Selling the world’s first text message in a strange way… This is the price!


The world’s first SMS text message was sold asNon-fungible token NFT For 149,729 thousand dollars at an auction in Paris.

“Happy Birthday,” she wrote in the letter, which was sold at Aguttes, and was sent by British programmer, Neil Papworth, from a computer on December 3, 1992 to Richard Garvis, who later became Vodafone’s UK manager.

Garvis received the message on his Orbitel 901 mobile phone during the company’s Christmas party.

The auction house said that the token, which is not replaceable, is an exact copy of the original communication protocol that transmits SMS messages. The anonymous buyer, who was to pay in cryptocurrency Ethereum, receives a digital frame with a 3D animation of the message being received.

Papworth and his colleagues were trying to develop a type of communication where Vodafone could offer users the ability to send messages to each other’s phones, Aguttes explained on its website.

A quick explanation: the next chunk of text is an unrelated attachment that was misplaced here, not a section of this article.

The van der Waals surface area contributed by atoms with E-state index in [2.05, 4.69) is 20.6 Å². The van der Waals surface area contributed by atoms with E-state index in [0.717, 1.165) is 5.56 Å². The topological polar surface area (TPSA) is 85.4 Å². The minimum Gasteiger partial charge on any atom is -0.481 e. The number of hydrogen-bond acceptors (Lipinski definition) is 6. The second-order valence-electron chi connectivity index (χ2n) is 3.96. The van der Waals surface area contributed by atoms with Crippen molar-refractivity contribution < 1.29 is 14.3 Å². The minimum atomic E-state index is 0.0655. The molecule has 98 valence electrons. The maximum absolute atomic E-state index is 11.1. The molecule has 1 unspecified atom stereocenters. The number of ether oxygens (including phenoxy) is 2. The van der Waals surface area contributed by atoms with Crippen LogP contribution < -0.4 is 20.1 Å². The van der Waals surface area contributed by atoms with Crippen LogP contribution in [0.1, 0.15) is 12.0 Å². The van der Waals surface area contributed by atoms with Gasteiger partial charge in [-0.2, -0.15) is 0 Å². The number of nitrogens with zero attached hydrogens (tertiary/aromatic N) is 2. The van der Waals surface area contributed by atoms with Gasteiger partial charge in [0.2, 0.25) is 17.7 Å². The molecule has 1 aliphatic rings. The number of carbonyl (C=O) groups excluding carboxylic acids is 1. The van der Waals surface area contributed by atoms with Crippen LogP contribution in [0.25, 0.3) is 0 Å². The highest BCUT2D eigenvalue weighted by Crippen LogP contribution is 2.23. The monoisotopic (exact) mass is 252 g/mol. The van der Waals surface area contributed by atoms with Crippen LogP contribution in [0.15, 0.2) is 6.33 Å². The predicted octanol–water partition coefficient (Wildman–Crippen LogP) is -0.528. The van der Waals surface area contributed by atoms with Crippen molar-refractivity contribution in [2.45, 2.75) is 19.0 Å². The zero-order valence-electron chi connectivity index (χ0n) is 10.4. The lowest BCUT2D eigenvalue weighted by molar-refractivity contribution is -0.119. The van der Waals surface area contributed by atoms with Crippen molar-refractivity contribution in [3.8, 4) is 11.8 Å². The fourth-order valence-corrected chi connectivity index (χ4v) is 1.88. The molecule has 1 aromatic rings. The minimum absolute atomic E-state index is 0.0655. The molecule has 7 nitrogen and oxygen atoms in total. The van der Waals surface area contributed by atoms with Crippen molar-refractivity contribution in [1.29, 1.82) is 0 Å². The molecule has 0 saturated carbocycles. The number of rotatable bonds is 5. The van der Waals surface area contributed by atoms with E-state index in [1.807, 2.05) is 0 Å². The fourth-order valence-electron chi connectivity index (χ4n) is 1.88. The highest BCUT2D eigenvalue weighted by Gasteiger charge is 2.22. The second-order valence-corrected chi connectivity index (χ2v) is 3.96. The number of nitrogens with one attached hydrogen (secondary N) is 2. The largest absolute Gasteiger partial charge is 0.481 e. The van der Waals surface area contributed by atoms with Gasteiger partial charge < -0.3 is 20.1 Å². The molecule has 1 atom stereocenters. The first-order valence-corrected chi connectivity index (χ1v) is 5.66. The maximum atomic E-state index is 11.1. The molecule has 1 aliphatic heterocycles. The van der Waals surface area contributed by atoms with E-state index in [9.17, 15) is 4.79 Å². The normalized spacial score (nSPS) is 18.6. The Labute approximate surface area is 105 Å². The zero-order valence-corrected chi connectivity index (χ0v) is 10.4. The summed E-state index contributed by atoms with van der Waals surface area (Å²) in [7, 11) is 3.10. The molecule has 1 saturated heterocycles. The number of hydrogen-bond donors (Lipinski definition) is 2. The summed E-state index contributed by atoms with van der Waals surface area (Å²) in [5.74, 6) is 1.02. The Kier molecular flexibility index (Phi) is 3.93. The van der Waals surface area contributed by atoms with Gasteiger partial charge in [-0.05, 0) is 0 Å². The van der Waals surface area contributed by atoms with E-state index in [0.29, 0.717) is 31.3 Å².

They finally revised the code, and the transmission of texts over the Vodafone network became a reality.

Papworth was quoted as saying: “Back in 1992 I had no idea how prevalent texting was and that this was leading to emojis and messaging apps used by millions.”

“I recently told my children that I sent this world’s first SMS,” he added. Clearly, the message you sent was a pivotal moment in the history of the mobile phone.

It was not possible at first to send texts from mobile phones because they did not have keyboards. However, by 1994, it was possible to send them from phones thanks to the arrival of the Nokia 210.

Five years later, it became possible to send text messages through different communication networks, which increased its popularity.

Text messaging began as a means of communication that transcended the use of phone calls. The 160-character limit allowed in SMS messages was now used across digital platforms, including Twitter.

The way users choose to express themselves has evolved over time with the introduction of shortcuts and emojis.

M On its part, Vodafone said earlier this month that the proceeds from the sale would be donated to the United Nations High Commissioner for Refugees.


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